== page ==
2006 1st-Place Winning Essay
"Wood Polish" by Kristen
I never go to the bathroom in the middle of the night. Ever. I can sleep through anything. I don 't know why I did that night.
Passing to the bathroom, I stopped on the landing that faces the first floor. My mother was sobbing, which was no surprise. She 's never been quiet or easy to hide.
When she lived with us, I never had a friend inside the house. Not once. It was filled with piles of trash. We put the Christmas tree up on a pile of trash, if it went up at all. After she left, my dad took 64 large trash bags out of the house from her room alone. I don 't even know what the stuff was. None of it was mine. I would let my room get really messy, just like the rest of the house, but then I 'd go on a cleaning spree. I 'd use wood polish on everything, including the windows, because I thought it smelled like home where a mother lived. And then I 'd shut my door, sit on my bed and gorge on my domestic cleanliness. I 'd bloat myself with it and blur my vision as I passed through the rest of the house.
I was in this state when I got to the kitchen. The crying was louder, so I knew I was in the right place. I unblurred my eyes a little and saw little white dots all over the counter and in the sink. Focus, focus. They were pills. Prescription medication from my father 's back surgery and some others I didn 't recognize. She was on the floor, in a heap, her obese limbs tangled in themselves, helpless. The phone was off the hook.
Click here to unlock this and over one million essaysGet Access
My mom spoke very little to each of us and seemed to be gone longer and longer each day until Saturday, which was moving day. That Saturday I had a band concert for relay for life at my local park. As the performance came to an end my best friend and I hop in the backseat of her mom's sweltering car and crank up the radio. We listen to our favorite throwbacks as her mom speeds down the streets rushing to get me home. As we pull in the drive, an unfamiliar vehicle idles in my driveway. Inside my house lays all of my moms belongings neatly piled up by the door waiting to be taken. My mom greets me at the door and introduces me to her boyfriend. He is much taller than me and talks down to me as if I'm a child. I cut the conversation short and sit on the couch with my dog Casey as they continue moving her things. After the last item is hauled away, my mom looks at me through the glass of the front door and says “I'll pick up Casey later.” and vanishes without another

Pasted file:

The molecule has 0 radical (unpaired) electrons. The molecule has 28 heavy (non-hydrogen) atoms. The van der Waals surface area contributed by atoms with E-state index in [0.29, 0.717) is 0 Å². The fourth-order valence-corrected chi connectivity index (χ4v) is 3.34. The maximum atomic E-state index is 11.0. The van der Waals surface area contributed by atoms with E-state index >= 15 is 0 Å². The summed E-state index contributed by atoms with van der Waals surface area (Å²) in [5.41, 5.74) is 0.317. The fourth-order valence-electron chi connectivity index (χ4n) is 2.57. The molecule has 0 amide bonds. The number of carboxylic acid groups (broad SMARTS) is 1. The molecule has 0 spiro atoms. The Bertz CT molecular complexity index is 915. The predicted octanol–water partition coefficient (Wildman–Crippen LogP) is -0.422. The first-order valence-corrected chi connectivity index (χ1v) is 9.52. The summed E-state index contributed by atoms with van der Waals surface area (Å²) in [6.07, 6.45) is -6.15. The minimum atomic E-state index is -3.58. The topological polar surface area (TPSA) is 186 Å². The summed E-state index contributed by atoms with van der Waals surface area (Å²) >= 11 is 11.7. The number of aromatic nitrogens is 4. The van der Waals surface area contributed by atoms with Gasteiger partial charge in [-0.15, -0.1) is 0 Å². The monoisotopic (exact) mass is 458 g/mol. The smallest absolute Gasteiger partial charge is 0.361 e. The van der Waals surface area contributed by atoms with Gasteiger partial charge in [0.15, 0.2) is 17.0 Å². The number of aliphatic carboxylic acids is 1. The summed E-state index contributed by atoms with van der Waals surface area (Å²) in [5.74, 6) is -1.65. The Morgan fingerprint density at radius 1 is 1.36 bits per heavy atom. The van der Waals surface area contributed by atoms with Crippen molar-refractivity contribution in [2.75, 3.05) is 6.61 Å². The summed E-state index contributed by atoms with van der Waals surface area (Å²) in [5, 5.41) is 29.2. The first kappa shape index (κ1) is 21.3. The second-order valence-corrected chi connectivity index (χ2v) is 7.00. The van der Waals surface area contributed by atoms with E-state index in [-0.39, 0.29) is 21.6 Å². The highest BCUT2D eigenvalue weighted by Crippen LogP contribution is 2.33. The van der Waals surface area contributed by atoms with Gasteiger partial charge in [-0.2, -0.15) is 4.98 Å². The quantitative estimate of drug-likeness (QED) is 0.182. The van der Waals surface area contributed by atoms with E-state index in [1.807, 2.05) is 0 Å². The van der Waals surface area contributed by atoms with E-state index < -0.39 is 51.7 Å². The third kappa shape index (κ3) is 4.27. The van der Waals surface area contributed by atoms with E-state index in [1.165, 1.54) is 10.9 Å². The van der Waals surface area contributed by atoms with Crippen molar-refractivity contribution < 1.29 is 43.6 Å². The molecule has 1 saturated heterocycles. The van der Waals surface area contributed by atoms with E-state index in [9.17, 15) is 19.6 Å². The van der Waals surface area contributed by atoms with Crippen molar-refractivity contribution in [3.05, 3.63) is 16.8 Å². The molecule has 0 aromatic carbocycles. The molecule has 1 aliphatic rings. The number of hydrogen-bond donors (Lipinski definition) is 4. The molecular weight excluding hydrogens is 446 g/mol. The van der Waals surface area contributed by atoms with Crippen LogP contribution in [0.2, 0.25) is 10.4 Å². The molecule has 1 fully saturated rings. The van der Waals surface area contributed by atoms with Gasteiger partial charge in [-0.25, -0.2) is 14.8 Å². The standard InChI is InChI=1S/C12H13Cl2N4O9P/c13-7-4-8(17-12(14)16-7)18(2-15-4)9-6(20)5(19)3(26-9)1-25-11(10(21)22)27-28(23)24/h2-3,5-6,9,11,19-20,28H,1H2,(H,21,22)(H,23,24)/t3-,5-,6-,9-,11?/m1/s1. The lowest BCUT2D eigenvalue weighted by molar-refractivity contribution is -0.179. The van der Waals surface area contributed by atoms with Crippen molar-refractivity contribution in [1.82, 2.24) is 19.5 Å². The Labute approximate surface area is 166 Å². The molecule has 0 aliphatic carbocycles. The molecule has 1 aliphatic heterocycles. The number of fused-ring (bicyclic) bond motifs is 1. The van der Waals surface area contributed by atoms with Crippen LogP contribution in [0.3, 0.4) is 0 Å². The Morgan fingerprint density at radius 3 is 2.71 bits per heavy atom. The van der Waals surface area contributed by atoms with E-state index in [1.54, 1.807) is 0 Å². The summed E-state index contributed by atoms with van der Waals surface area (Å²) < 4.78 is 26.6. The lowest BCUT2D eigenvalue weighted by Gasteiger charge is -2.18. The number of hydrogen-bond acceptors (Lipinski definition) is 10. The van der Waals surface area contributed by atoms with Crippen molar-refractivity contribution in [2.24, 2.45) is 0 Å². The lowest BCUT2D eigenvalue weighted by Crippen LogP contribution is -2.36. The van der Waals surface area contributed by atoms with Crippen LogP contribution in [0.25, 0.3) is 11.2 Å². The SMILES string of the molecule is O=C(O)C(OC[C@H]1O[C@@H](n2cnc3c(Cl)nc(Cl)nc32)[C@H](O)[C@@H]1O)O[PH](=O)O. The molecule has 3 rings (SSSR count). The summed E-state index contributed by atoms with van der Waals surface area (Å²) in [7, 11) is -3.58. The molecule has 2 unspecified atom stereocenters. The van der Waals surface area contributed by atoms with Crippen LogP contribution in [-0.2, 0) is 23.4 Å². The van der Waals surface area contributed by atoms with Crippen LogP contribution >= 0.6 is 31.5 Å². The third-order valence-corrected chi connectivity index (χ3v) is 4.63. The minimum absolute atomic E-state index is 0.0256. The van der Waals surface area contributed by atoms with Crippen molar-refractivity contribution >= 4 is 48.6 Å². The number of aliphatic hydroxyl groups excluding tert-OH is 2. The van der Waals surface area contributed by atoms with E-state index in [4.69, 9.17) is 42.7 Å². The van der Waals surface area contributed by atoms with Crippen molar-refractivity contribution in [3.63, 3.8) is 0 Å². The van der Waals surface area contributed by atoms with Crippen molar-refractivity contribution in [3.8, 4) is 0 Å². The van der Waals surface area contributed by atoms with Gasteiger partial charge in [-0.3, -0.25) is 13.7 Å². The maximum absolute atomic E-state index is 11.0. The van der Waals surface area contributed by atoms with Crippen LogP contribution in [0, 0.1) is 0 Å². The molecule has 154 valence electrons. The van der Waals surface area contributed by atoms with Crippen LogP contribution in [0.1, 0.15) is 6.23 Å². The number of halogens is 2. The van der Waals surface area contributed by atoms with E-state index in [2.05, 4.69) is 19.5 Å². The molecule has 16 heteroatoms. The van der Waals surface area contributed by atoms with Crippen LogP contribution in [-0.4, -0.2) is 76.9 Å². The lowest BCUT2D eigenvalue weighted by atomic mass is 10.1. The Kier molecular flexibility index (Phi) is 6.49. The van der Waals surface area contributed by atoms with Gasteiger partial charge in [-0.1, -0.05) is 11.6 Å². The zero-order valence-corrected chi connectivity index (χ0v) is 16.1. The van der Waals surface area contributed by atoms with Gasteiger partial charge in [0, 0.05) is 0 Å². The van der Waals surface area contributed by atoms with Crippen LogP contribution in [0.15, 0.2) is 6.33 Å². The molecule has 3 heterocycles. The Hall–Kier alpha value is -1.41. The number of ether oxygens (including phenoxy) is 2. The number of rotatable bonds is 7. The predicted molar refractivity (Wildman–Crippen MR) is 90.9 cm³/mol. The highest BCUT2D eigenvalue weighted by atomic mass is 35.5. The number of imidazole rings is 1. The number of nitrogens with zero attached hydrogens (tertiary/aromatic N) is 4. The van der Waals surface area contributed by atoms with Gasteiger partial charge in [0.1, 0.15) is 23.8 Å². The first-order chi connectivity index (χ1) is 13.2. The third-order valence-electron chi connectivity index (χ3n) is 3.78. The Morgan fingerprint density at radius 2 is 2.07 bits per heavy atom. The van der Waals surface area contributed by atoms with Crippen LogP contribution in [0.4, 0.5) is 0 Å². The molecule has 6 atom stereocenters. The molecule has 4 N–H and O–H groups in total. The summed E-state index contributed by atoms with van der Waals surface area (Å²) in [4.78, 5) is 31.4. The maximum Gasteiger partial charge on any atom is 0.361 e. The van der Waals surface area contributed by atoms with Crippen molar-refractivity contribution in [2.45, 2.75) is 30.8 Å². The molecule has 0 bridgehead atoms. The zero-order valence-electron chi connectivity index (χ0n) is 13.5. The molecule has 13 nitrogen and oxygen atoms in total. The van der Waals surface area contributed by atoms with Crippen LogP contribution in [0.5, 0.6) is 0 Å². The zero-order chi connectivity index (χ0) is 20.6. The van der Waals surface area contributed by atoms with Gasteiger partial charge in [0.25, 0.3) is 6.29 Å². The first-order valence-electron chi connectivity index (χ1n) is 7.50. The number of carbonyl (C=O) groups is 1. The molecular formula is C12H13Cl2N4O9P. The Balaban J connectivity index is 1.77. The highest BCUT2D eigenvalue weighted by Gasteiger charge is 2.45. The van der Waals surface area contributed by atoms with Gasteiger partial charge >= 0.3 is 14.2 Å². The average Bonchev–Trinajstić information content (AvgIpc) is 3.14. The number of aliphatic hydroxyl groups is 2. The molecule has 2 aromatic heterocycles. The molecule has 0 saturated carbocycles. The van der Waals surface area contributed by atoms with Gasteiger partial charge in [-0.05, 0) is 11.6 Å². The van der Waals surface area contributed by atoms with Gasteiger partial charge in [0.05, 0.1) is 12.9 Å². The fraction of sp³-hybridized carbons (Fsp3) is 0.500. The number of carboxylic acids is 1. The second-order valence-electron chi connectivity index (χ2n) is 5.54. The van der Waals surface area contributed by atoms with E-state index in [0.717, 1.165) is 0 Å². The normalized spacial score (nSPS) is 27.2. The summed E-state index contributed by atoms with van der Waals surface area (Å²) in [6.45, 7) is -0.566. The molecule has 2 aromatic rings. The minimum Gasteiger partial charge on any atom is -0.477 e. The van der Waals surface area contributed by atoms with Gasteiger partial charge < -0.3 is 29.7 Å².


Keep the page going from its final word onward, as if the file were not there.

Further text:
The drugs started to take effect in the worst possible moment. My knees bunched over with every step I took, and no matter how many times I gasped for air I couldn't breath. It was useless, it felt like I was running under water. My heart was pounding in my throat, threatening to breakout of its cage and leave my mouth in the form of bile. It wasn't raining, but my cheeks were damp. Just like a river the tears flowed down my face and blurred my vision.
As I impatiently waited on my mother to come back home, she instantly rushed into the house. At that moment, I knew something was terribly wrong.
We looked at each other, stood up, and headed down the big hallway and around the corner to find my mom gasping at the fact that her water had broken. This was a surprise seeing as she was not due to give birth to my little sister for another two weeks. Once again, we were out the door and in the car. My grandmother did not put me in my car seat right and I remember struggling to free my arms the entire ride. My mom sat in the front seat yelling and muttering words under her breath. I was afraid because my mom was in such a strange state but I soon realized that she was yelling more at my grandmother than at her painful stomach. Every time we approached traffic, she gasped and turned behind her with her hand on my car seat, as to secure me from some ejecting force. It was not until years later that I was told all of the stories about what a terrible driver my grandmother was and how many cars she destroyed in various "incidents," as my grandfather calls them. We reached the hospital in plenty of time, but with one problem remaining, my grandfather and dad remained uninformed and unreachable as the resided among thousands of intoxicated football fans. They arrived in just enough time to see my mom before she had my sister, but not without strategic methods to get a hold of them. They first had to be paged over the intercom and when that seized to succeed, event staff members were sent to find them standing